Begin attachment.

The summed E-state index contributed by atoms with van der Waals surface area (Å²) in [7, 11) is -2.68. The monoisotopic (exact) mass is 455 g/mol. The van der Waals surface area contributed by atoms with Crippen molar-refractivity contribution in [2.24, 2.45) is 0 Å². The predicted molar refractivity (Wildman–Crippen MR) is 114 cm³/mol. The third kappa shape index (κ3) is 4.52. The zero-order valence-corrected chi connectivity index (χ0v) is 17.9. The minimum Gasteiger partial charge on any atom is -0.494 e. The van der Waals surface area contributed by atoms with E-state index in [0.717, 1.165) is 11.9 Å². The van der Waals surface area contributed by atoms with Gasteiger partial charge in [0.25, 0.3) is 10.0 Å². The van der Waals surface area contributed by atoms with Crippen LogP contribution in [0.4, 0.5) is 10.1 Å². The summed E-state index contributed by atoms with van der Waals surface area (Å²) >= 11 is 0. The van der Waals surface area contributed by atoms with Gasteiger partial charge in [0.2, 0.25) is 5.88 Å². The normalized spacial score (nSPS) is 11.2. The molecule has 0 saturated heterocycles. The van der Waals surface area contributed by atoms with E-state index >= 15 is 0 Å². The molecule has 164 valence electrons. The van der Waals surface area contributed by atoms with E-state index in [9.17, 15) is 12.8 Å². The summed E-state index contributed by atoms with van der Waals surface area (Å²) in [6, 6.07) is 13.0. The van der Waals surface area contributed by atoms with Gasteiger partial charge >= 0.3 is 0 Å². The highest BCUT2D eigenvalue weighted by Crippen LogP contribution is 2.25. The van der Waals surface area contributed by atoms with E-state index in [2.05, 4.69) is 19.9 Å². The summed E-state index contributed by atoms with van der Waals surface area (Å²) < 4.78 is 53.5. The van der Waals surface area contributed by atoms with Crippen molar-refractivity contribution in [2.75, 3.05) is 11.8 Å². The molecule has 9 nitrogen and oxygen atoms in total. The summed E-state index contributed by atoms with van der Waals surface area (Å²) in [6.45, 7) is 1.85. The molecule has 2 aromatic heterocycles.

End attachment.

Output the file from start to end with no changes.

The summed E-state index contributed by atoms with van der Waals surface area (Å²) in [7, 11) is -2.68. The monoisotopic (exact) mass is 455 g/mol. The van der Waals surface area contributed by atoms with Crippen molar-refractivity contribution in [2.24, 2.45) is 0 Å². The predicted molar refractivity (Wildman–Crippen MR) is 114 cm³/mol. The third kappa shape index (κ3) is 4.52. The zero-order valence-corrected chi connectivity index (χ0v) is 17.9. The minimum Gasteiger partial charge on any atom is -0.494 e. The van der Waals surface area contributed by atoms with E-state index in [0.717, 1.165) is 11.9 Å². The van der Waals surface area contributed by atoms with Gasteiger partial charge in [0.25, 0.3) is 10.0 Å². The van der Waals surface area contributed by atoms with Crippen LogP contribution in [0.4, 0.5) is 10.1 Å². The summed E-state index contributed by atoms with van der Waals surface area (Å²) >= 11 is 0. The van der Waals surface area contributed by atoms with Gasteiger partial charge in [0.2, 0.25) is 5.88 Å². The normalized spacial score (nSPS) is 11.2. The molecule has 0 saturated heterocycles. The van der Waals surface area contributed by atoms with E-state index >= 15 is 0 Å². The molecule has 164 valence electrons. The van der Waals surface area contributed by atoms with E-state index in [9.17, 15) is 12.8 Å². The summed E-state index contributed by atoms with van der Waals surface area (Å²) in [6, 6.07) is 13.0. The van der Waals surface area contributed by atoms with Gasteiger partial charge >= 0.3 is 0 Å². The highest BCUT2D eigenvalue weighted by Crippen LogP contribution is 2.25. The van der Waals surface area contributed by atoms with E-state index in [2.05, 4.69) is 19.9 Å². The summed E-state index contributed by atoms with van der Waals surface area (Å²) < 4.78 is 53.5. The van der Waals surface area contributed by atoms with Crippen molar-refractivity contribution in [2.75, 3.05) is 11.8 Å². The molecule has 9 nitrogen and oxygen atoms in total. The summed E-state index contributed by atoms with van der Waals surface area (Å²) in [6.45, 7) is 1.85. The molecule has 2 aromatic heterocycles.